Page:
Planning my first crowdfunding campaign to run a Core Conversation at SxSW in 2015
An interview with Accessibility design expert
Accessibility design expert Alastair Somerville has worked on commissions for organisations such as Scottish Parliament, Imperial War Museum, National Trust and Natural History Museum in London. In December 2014 he launched his first ever crowdfunding campaign to travel to South By Southwest (SxSw) to run a Core Conversation. Usually, we only get to hear about crowdfunding projects when they’ve become wildly successful or if they are about gadgets and novel innovations. In this post I ask Alastair to share his experiences of planning and running a crowdfunding campaign for an international trip. Is it any different from crowdfunding for a product or service? And how is he managing his campaign.
1. How did the idea for crowdfunding your trip come about?
Once I’d received an invitation to speak at SxSw I realised I needed funding to travel to Austin, Texas from the UK. Crowdfunding offered a way of making this possible. And since a lot of work I do inherently is social, I thought I’d give it a go. I must admit, I had a few reservations. For instance, I was worried that it might be a lot of effort with zero return.
2. How did you address this risk of failure?
Taking an objective approach, I realised that crowdfunding is dependent on many people making a series of decisions to help you. So I had to make sure that my campaign established a level of trust with the community. I also had to be very honest about my reasons for going. Finally, I had to be upfront about the level of funding I needed. So my approach to mitigating risk was to be transparent and upfront, which to be fair, most people are when they run a crowdfunding campaign.
3. Why did you chose Indiegogo as your crowdfunding platform?
I did look into the options. I’d say there are 3 or 4 big crowdfunding websites. Kickstarter doesn’t allow personal fundraising. Going back to the point about mitigating risk, Indiegogo is ideal because if you fail to achieve the financial target you have set, you can still receive any funds you raise from the campaign.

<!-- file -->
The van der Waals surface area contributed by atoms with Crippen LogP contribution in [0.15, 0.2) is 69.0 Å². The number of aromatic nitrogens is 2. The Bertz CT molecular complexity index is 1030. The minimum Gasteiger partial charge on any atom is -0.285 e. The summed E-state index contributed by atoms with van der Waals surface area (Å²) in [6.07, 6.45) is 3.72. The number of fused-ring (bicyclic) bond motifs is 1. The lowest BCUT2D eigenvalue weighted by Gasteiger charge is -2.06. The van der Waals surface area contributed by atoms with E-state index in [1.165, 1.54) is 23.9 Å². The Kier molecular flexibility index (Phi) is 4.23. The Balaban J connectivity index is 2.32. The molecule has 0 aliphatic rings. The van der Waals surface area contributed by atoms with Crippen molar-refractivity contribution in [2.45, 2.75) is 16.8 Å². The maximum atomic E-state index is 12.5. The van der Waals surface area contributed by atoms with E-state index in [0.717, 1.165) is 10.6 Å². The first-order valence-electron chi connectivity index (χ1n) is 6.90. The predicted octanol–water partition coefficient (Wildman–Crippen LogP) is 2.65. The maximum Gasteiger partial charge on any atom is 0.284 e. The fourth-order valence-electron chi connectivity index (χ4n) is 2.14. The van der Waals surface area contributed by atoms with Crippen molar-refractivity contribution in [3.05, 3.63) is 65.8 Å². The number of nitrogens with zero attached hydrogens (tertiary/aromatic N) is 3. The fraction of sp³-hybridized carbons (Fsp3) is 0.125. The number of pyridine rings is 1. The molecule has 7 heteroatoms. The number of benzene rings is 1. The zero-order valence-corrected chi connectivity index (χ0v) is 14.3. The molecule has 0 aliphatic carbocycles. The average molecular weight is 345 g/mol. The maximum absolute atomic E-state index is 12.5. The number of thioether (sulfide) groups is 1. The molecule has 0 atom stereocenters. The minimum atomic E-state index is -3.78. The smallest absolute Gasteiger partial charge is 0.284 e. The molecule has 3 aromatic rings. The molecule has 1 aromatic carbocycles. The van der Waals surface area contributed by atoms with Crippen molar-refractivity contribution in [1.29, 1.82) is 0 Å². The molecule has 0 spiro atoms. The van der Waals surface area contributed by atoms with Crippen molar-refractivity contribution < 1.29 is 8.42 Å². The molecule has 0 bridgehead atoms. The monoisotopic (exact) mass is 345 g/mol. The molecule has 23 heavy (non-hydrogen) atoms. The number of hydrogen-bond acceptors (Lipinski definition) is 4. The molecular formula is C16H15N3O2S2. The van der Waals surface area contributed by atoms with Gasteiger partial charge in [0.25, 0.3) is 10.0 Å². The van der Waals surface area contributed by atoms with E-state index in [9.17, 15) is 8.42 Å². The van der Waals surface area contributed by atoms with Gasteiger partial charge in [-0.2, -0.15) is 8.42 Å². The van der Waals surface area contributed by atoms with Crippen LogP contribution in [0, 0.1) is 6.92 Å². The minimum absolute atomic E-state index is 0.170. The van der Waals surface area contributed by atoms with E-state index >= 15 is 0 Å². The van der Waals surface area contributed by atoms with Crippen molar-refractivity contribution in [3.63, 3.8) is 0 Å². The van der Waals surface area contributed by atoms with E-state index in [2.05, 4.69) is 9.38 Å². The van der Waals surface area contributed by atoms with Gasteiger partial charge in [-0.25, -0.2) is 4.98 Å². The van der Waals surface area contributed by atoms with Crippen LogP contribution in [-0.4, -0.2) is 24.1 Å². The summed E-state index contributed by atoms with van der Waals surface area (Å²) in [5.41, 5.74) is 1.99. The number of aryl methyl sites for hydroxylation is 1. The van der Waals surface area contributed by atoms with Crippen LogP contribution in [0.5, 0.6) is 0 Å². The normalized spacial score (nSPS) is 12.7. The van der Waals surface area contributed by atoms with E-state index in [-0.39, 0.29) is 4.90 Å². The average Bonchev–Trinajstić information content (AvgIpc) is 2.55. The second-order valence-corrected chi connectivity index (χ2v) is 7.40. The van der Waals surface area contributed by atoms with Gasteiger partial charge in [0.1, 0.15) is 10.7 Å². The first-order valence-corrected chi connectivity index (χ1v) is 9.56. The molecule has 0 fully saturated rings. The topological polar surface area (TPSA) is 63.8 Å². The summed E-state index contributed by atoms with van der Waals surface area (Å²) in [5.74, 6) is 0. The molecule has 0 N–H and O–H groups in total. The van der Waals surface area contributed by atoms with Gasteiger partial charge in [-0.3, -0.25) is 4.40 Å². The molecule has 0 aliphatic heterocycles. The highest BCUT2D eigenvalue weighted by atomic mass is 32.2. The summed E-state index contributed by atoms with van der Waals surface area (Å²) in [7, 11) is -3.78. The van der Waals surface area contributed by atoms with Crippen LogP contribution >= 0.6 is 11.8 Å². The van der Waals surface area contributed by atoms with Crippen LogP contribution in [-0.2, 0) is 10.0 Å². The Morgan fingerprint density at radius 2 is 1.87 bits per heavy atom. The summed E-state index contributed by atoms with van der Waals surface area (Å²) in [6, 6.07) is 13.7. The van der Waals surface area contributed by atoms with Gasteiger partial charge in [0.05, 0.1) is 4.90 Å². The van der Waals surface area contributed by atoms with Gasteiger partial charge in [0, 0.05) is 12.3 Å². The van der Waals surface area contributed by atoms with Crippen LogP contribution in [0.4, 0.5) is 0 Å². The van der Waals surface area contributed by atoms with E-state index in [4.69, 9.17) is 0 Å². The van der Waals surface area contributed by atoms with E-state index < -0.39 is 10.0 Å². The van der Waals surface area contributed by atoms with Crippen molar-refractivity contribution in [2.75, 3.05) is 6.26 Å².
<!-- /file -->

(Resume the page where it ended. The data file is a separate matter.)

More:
4. How did you choose content for your Indiegogo campaign page?Indiegogo has a basic structure and some useful guidelines that I followed. This includes creating a simple story or a narrative that people can understand. The way you create content for this narrative is left open to you. They do recommend that the key piece of content is a video, because their data shows that campaigns with videos have higher returns.
5. How did you create your video for the campaign?
It was relatively easy to create the video. I am used to the hardware/software and frequently use my iPhone to create and share videos on social media. The bigger challenge was to create content I was confident about.
It is important for the campaign video to give a clear reason to people why they should care about funding your project. This is where personal honesty matters.
It took me several attempts to find the right tone to introduce my project. For example, in the first few videos I sounded awkward and stiff. When I got the narrative right, the lightning was too harsh. Finally, I settled on shooting outdoors. The current video on the website is the 6th version but isn’t necessarily the final. I continue to tweak it. That’s the thing about running a social media campaign, you don’t have to keep things static. You can keep changing and improving the story as you get more feedback. The most obvious way to do is is to use the Updates section of your crowdfunding campaign page.
6. How do you promote the campaign on social media on a daily basis?
I tweet daily about the different rewards (or perks) available to the audience. There are two focal points in my campaign. The first is a new workshop for donors in London in January. This session will be hosted by the design agency ustwo, who are famous for projects such as the Monument Valley iOS game. This is highest perk you can get as an individual and requires a £50 donation. The second focal point of course, is the SxSw event itself and how my session is about creating new conversations about inclusion and technology.
7. With 36 days left, how do you plan to keep the conversation going?
I’ll be honest here when I say it isn’t easy to keep the momentum going. There are days when I get quite a few contributions and there are days when there is absolutely no activity. This is when the focal points I have created come in handy. I also have to be careful not to tweet my dejection on the slow days. I continually remind people in a positive way, how they can help me and my project. The project has also given me a lot more confidence in talking about my work with a clear purpose and vision to a much wider audience.